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Monday, January 06, 2014

Mormon Mentions: Eric Pierpoint

If you're not sure what a Mormon is, let alone a Mormon Mention, allow me to explain:  My name is Susan and I'm a Mormon (you've seen the commercials, right?).  As a member of  The Church of Jesus Christ of Latter-Day Saints (commonly known as the Mormon or LDS Church), I'm naturally concerned with how my religion is portrayed in the media.  Because this blog is about books, every time I see a reference to Mormonism in a book written by someone who is not a member of my church, I highlight it here.  Then, I offer my opinion—my insider's view—of what the author is saying.  It's my chance to correct misconceptions, expound on principles of the Gospel, and even to laugh at my (sometimes) crazy Mormon culture. 


It's pretty much impossible to write a book about the settling of the Western United States without mentioning the Mormon pioneers.  The Last Ride of Caleb O'Toole by Eric Pierpoint is no exception.  Here are several passages from the book:

"It's all right, they're Mormons.  Those men in the black coats are leaders.  Their wagons crossed over the river at Fort Laramie.  They've been trailing us.  They're all headed to Utah and the Mormon Trail" (164).

"The Mormon wagon train was just ahead, the leaders standing guard like military men while the travelers bought and traded goods for their journey west.  They kept apart from other pioneers, preferring not to engage ...

He watched as Julie began an animated conversation with the Mormon prairie doctor" (173-174).

"Mormons mainly took their wagons across the Oregon Trail on the northern Platte road to avoid conflict with others who did not approve of Mormons or their religious practices.  They crossed over near Fort Fetterman and continued west until they picked up the Mormon Trail to Utah" (291).

-- Before The Church of Jesus Christ of Latter-Day Saints grew into a worldwide church, respected for its dedication to wholesome living, the preservation of the family and humanitarian causes across the globe, it was a small, struggling organization that drew a great deal of criticism and ridicule from outsiders.  Because the early Saints believed in things like a modern prophet (Joseph Smith), divine revelation, The Book of Mormon and polygamy, they were persecuted cruelly and continually.  Always in pursuit of the freedom to practice their religion, they moved from place to place, often driven out by angry mobs.  After the murder of Joseph Smith in 1844, the Saints were driven out of Illinois and begin the arduous journey west.  Eventually, around 70,000 Mormon pioneers would make their way to the Great Salt Lake Valley.  Along the way, they suffered greatly from hunger, thirst, extreme weather conditions, disease, and injury.  Led by their incredible faith, these early pioneers finally found refuge in what is now the state of Utah.  Read more about them here.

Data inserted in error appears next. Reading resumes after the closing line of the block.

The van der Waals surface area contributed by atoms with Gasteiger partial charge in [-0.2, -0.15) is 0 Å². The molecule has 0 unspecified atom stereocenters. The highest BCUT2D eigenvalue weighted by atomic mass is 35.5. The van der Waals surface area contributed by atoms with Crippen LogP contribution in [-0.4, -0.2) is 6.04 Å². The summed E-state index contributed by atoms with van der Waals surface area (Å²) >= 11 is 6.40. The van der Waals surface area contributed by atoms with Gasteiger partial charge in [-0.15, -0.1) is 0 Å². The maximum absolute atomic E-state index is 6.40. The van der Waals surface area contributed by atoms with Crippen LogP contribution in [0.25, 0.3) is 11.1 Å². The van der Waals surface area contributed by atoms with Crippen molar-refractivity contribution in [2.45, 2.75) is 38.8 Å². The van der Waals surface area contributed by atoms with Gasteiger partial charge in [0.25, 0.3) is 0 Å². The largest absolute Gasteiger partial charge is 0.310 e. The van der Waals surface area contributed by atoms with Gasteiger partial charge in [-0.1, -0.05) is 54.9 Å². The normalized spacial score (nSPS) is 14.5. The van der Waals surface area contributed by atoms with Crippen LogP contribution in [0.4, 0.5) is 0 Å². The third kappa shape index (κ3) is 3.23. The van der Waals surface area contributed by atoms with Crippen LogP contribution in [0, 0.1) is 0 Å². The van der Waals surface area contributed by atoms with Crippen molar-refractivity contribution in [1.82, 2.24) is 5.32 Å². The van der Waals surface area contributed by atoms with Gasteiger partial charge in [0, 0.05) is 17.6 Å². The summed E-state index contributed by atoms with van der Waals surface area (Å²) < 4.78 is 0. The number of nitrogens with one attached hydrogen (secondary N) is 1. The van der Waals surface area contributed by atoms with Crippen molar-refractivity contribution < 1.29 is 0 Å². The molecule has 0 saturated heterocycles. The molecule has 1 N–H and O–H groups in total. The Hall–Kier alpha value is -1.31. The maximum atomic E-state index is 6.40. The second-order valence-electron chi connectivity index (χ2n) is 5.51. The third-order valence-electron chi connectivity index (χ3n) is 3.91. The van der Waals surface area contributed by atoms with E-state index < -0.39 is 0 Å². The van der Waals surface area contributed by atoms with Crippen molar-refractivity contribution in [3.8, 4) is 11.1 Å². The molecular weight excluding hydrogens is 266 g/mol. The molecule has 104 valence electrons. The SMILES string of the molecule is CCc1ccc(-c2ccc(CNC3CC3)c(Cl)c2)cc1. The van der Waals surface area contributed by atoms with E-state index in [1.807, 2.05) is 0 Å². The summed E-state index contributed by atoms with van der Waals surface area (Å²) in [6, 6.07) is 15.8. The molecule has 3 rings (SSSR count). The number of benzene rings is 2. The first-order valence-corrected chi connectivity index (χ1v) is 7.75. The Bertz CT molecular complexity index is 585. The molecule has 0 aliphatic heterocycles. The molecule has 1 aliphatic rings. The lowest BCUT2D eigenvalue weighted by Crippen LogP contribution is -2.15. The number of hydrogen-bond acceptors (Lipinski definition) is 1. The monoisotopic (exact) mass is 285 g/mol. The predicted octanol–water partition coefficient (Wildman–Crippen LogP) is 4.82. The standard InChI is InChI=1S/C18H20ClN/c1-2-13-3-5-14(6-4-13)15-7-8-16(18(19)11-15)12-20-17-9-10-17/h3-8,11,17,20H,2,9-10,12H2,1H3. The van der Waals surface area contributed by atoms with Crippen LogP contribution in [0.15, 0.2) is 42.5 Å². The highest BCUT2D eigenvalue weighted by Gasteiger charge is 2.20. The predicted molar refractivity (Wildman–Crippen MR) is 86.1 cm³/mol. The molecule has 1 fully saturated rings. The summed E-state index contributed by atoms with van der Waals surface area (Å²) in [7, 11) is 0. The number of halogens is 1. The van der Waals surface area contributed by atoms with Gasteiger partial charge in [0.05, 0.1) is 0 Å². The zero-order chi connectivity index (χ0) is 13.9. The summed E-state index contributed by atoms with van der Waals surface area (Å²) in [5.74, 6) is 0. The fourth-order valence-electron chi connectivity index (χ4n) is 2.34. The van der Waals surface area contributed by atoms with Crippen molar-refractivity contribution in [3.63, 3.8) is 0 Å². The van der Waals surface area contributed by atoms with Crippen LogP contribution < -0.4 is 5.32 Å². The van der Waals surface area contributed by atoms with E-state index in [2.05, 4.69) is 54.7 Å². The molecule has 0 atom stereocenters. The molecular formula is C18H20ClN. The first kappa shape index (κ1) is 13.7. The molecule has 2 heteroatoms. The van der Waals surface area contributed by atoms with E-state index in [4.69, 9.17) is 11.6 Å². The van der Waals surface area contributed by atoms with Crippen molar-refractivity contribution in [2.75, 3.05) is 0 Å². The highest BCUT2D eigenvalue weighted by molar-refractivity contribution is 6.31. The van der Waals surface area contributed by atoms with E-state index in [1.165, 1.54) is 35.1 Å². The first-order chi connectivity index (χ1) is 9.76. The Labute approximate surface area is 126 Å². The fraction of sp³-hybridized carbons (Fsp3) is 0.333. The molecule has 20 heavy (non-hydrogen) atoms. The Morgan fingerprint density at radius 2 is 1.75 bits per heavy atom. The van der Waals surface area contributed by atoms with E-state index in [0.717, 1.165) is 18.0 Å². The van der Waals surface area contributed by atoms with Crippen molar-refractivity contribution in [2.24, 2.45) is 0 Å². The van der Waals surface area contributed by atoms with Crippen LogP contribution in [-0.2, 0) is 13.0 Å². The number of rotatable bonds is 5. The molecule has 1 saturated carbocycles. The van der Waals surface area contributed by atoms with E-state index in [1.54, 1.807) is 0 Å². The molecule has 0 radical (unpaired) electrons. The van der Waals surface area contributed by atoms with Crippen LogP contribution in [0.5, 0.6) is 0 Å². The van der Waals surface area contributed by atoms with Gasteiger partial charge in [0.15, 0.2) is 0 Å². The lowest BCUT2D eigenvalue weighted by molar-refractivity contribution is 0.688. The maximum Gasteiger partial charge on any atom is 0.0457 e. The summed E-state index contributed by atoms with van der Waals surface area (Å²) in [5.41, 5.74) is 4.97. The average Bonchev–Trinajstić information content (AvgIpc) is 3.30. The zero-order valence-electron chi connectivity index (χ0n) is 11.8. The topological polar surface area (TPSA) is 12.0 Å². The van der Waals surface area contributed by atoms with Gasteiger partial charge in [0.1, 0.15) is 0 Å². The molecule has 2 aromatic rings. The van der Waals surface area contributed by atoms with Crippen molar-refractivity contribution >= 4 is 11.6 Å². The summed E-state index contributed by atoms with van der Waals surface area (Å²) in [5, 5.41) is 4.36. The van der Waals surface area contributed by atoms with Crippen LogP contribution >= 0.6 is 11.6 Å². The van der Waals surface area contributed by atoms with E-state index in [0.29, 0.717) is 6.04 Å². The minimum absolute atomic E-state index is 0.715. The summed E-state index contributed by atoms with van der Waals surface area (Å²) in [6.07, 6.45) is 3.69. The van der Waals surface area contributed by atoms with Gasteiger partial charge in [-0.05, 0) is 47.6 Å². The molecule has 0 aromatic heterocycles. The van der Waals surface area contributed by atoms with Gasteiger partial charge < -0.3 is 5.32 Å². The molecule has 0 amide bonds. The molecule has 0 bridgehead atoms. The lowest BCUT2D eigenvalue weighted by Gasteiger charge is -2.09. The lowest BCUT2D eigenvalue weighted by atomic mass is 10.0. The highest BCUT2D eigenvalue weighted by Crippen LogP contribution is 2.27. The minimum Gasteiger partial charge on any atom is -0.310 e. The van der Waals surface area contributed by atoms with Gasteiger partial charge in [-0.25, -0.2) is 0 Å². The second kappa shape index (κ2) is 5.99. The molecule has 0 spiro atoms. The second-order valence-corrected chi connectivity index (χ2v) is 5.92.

(Images from Barnes & Noble and


  1. This book made it to my best reads 2013 list. I'm not Mormon, but I've read about the Oregon trail. I did not think he portrayed the Mormons in a bad light. It seems to me what he stated was factual. Is this what you're saying too?

    1. I'm glad you enjoyed the book. I didn't love, love, love it, but I did enjoy it as well.

      Sorry I didn't make myself more clear about Pierpoint's depiction of Mormons. Yes, I do think he showed Mormons in a positive, accurate light. I just wanted to add a little more detail to his account.

  2. "It's all right, they're Mormons."
    I hope that's what they'll say about me!

    1. When we adopted our daughter, our lawyer told her birthmom: "They're not just good people, they're Mormons." Huge compliment -- I just hope we're living up to it :)

  3. I like this post. Mormons don't show up often in books so I like that you feature them when they do.


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